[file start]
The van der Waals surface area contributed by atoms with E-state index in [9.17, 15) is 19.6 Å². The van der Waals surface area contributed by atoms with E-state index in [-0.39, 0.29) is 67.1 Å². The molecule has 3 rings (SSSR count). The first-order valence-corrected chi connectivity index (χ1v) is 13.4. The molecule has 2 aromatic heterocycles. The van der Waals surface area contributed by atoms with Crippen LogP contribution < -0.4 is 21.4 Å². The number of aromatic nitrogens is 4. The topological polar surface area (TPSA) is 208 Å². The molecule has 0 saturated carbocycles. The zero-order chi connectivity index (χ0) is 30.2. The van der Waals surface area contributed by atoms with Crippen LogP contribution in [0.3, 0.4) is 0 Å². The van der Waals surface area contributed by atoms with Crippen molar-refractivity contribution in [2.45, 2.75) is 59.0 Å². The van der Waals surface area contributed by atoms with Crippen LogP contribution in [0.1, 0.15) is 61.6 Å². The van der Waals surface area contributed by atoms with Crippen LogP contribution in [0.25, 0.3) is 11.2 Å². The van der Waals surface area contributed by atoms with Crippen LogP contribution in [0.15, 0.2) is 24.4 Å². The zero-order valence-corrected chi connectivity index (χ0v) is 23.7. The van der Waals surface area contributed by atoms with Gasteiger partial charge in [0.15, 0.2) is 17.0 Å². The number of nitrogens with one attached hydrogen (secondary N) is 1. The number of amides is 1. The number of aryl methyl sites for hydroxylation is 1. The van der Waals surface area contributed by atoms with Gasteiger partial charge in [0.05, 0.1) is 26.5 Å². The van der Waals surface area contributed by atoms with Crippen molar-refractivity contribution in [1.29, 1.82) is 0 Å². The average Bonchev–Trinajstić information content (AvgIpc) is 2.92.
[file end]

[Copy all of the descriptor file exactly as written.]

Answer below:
The van der Waals surface area contributed by atoms with E-state index in [9.17, 15) is 19.6 Å². The van der Waals surface area contributed by atoms with E-state index in [-0.39, 0.29) is 67.1 Å². The molecule has 3 rings (SSSR count). The first-order valence-corrected chi connectivity index (χ1v) is 13.4. The molecule has 2 aromatic heterocycles. The van der Waals surface area contributed by atoms with Crippen LogP contribution < -0.4 is 21.4 Å². The number of aromatic nitrogens is 4. The topological polar surface area (TPSA) is 208 Å². The molecule has 0 saturated carbocycles. The zero-order chi connectivity index (χ0) is 30.2. The van der Waals surface area contributed by atoms with Crippen LogP contribution in [0.3, 0.4) is 0 Å². The van der Waals surface area contributed by atoms with Crippen molar-refractivity contribution in [2.45, 2.75) is 59.0 Å². The van der Waals surface area contributed by atoms with Crippen LogP contribution in [0.1, 0.15) is 61.6 Å². The van der Waals surface area contributed by atoms with Crippen LogP contribution in [0.25, 0.3) is 11.2 Å². The van der Waals surface area contributed by atoms with Crippen LogP contribution in [0.15, 0.2) is 24.4 Å². The zero-order valence-corrected chi connectivity index (χ0v) is 23.7. The van der Waals surface area contributed by atoms with Gasteiger partial charge in [0.15, 0.2) is 17.0 Å². The number of nitrogens with one attached hydrogen (secondary N) is 1. The number of amides is 1. The number of aryl methyl sites for hydroxylation is 1. The van der Waals surface area contributed by atoms with Gasteiger partial charge in [0.05, 0.1) is 26.5 Å². The van der Waals surface area contributed by atoms with Crippen molar-refractivity contribution in [1.29, 1.82) is 0 Å². The average Bonchev–Trinajstić information content (AvgIpc) is 2.92.